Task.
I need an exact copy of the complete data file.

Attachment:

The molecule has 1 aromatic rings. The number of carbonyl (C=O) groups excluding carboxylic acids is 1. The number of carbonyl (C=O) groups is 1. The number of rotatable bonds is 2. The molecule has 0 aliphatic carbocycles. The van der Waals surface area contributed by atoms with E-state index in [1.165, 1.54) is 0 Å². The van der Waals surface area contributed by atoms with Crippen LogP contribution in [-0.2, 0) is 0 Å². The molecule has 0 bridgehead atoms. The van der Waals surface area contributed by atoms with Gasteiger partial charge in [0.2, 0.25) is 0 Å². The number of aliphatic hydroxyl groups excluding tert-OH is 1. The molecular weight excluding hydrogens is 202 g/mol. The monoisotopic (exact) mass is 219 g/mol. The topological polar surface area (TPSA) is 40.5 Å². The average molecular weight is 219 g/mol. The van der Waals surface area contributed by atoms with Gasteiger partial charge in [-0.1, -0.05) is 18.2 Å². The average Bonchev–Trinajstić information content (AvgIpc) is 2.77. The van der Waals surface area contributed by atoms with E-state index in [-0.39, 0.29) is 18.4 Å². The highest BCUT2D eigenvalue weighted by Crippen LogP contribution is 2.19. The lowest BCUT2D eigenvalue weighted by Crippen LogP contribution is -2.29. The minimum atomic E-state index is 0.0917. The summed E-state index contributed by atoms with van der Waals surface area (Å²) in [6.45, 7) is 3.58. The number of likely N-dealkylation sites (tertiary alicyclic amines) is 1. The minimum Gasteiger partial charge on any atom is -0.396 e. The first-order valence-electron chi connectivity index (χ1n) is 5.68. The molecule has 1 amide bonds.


The molecule has 1 aromatic rings. The number of carbonyl (C=O) groups excluding carboxylic acids is 1. The number of carbonyl (C=O) groups is 1. The number of rotatable bonds is 2. The molecule has 0 aliphatic carbocycles. The van der Waals surface area contributed by atoms with E-state index in [1.165, 1.54) is 0 Å². The van der Waals surface area contributed by atoms with Crippen LogP contribution in [-0.2, 0) is 0 Å². The molecule has 0 bridgehead atoms. The van der Waals surface area contributed by atoms with Gasteiger partial charge in [0.2, 0.25) is 0 Å². The number of aliphatic hydroxyl groups excluding tert-OH is 1. The molecular weight excluding hydrogens is 202 g/mol. The monoisotopic (exact) mass is 219 g/mol. The topological polar surface area (TPSA) is 40.5 Å². The average molecular weight is 219 g/mol. The van der Waals surface area contributed by atoms with Gasteiger partial charge in [-0.1, -0.05) is 18.2 Å². The average Bonchev–Trinajstić information content (AvgIpc) is 2.77. The van der Waals surface area contributed by atoms with E-state index in [-0.39, 0.29) is 18.4 Å². The highest BCUT2D eigenvalue weighted by Crippen LogP contribution is 2.19. The lowest BCUT2D eigenvalue weighted by Crippen LogP contribution is -2.29. The minimum atomic E-state index is 0.0917. The summed E-state index contributed by atoms with van der Waals surface area (Å²) in [6.45, 7) is 3.58. The number of likely N-dealkylation sites (tertiary alicyclic amines) is 1. The minimum Gasteiger partial charge on any atom is -0.396 e. The first-order valence-electron chi connectivity index (χ1n) is 5.68. The molecule has 1 amide bonds.